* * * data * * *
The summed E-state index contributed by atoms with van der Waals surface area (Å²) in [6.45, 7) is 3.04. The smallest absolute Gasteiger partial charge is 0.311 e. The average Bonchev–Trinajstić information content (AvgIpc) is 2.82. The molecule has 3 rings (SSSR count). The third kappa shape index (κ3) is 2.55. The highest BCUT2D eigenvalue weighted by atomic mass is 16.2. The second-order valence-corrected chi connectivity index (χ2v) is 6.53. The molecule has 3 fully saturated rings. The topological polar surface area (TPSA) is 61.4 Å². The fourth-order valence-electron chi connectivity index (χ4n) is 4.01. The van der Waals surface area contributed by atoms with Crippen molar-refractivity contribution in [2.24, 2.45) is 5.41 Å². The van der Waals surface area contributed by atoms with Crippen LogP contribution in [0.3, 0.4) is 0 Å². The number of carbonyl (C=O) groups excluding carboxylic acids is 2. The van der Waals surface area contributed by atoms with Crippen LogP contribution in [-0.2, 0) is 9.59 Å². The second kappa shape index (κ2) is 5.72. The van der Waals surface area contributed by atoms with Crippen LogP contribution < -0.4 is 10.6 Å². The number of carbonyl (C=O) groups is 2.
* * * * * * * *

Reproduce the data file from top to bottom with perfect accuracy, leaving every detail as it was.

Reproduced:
The summed E-state index contributed by atoms with van der Waals surface area (Å²) in [6.45, 7) is 3.04. The smallest absolute Gasteiger partial charge is 0.311 e. The average Bonchev–Trinajstić information content (AvgIpc) is 2.82. The molecule has 3 rings (SSSR count). The third kappa shape index (κ3) is 2.55. The highest BCUT2D eigenvalue weighted by atomic mass is 16.2. The second-order valence-corrected chi connectivity index (χ2v) is 6.53. The molecule has 3 fully saturated rings. The topological polar surface area (TPSA) is 61.4 Å². The fourth-order valence-electron chi connectivity index (χ4n) is 4.01. The van der Waals surface area contributed by atoms with Crippen molar-refractivity contribution in [2.24, 2.45) is 5.41 Å². The van der Waals surface area contributed by atoms with Crippen LogP contribution in [0.3, 0.4) is 0 Å². The number of carbonyl (C=O) groups excluding carboxylic acids is 2. The van der Waals surface area contributed by atoms with Crippen LogP contribution in [-0.2, 0) is 9.59 Å². The second kappa shape index (κ2) is 5.72. The van der Waals surface area contributed by atoms with Crippen LogP contribution < -0.4 is 10.6 Å². The number of carbonyl (C=O) groups is 2.